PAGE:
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Effects of heat treatment on the behavior of teak wood adherends bonded joints
Applied Adhesion Science volume 8, Article number: 1 (2020)
The main aim of this work is to investigate the effect of heat treatment on the teak wood adherend bonded joints. Indian teak wood samples were kept in an oven at 150 °C for 2 h for the heat treatment process. The surface roughness values of the wood adherend before and after the heat treatment process were measured using a surface profilometer. Wettability of un-treated and heat-treated teak wood samples was determined with the contact angle measurements by using the sessile drop method. Single strap joints with un-treated and heat treated wood specimens were tested at ambient temperature. The results show that, there is a clear dependency observed in between the heat treatment and the surface roughness of the wood adherends. Wettability of teak wood adherend surface is degraded after the heat treatment process. An adverse effect of heat treatment of wood adherend on the bonding strength was observed, but the surface roughness was improved.
Nowadays, scientific communities and industries are looking for alternative materials to the synthetic composites and metals, as these materials are non-degradable, limited in quantity, hazardous to nature and costly [1, 2]. Hence many researchers are attracted towards natural materials (e.g. wood) for various applications, such as construction, furniture, decorative products, sports items and many others. Wood is one of the most important materials and widely used since the old era, as it is easily available, eco-friendly, light weight and low cost among many more benefits compared to others [3, 4]. However, the hygroscopicity of wood is the major disadvantage which limits the usage of wood for many applications. There are different processes by which the hygroscopicity of wood can be reduced and many studies have been carried out in the literature on different processes [5, 6].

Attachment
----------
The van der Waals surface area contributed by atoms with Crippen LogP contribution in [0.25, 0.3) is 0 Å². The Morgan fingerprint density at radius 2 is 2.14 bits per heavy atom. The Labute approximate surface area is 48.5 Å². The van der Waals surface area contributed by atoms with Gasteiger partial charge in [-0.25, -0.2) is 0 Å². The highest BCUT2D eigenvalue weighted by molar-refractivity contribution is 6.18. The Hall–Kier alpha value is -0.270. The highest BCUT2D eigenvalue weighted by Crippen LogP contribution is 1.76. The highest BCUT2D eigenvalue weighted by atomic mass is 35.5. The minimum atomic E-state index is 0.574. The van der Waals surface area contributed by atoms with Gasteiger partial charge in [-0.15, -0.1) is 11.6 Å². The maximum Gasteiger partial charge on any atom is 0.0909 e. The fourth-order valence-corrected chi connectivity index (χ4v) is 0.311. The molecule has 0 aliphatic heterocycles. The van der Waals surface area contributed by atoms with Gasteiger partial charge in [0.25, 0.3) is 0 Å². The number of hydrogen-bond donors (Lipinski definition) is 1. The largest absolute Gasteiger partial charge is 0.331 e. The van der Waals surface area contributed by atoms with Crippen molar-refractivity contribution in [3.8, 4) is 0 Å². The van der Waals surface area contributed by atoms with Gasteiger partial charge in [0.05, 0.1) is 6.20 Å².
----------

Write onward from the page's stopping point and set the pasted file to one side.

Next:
Heat treatment is the oldest and simplest method by which wood hygroscopicity can be effectively decreased. In addition, the dimensional stability, biological resistance and durability of the wood can also be improved [7,8,9]. It was showed that the heat treatment of wood not only reduced the hygroscopicity but also caused physical changes in the wood such as surface modification, which can significantly affect the adhesive bond performance of the wood [10, 11]. Many researchers [11,12,13,14,15,16] showed that the heat treatment process alters the surface roughness and surface morphology of wood material. Aydin et al.  examined the surface roughness characterization of spruce veneers plywood under varying temperature of 32 °C and 52 °C. They observed that samples under treatment at 52 °C had significantly improved surface roughness compared to the lower temperature treatment. Dundar et al.  reported the effect of boiling time on the surface roughness on the oriental beach wood material. They concluded that with increases in boiling time suggestively, the surface roughness of the inner part of the veneer increased while surface roughness of the outer and central part of the veneer decreased. Similar heat treatment studies performed on the redbud maple and hazelnut wood specimens at a temperature of 180 °C for 10 h and reported decreased values of surface roughness [11, 13]. Some studies reported that drying wood material at higher temperature improved its dimensional stability with a smoother surface . The period of heat treatment, temperature and wood type and other conditions altered the value of surface roughness and surface morphology of wood material.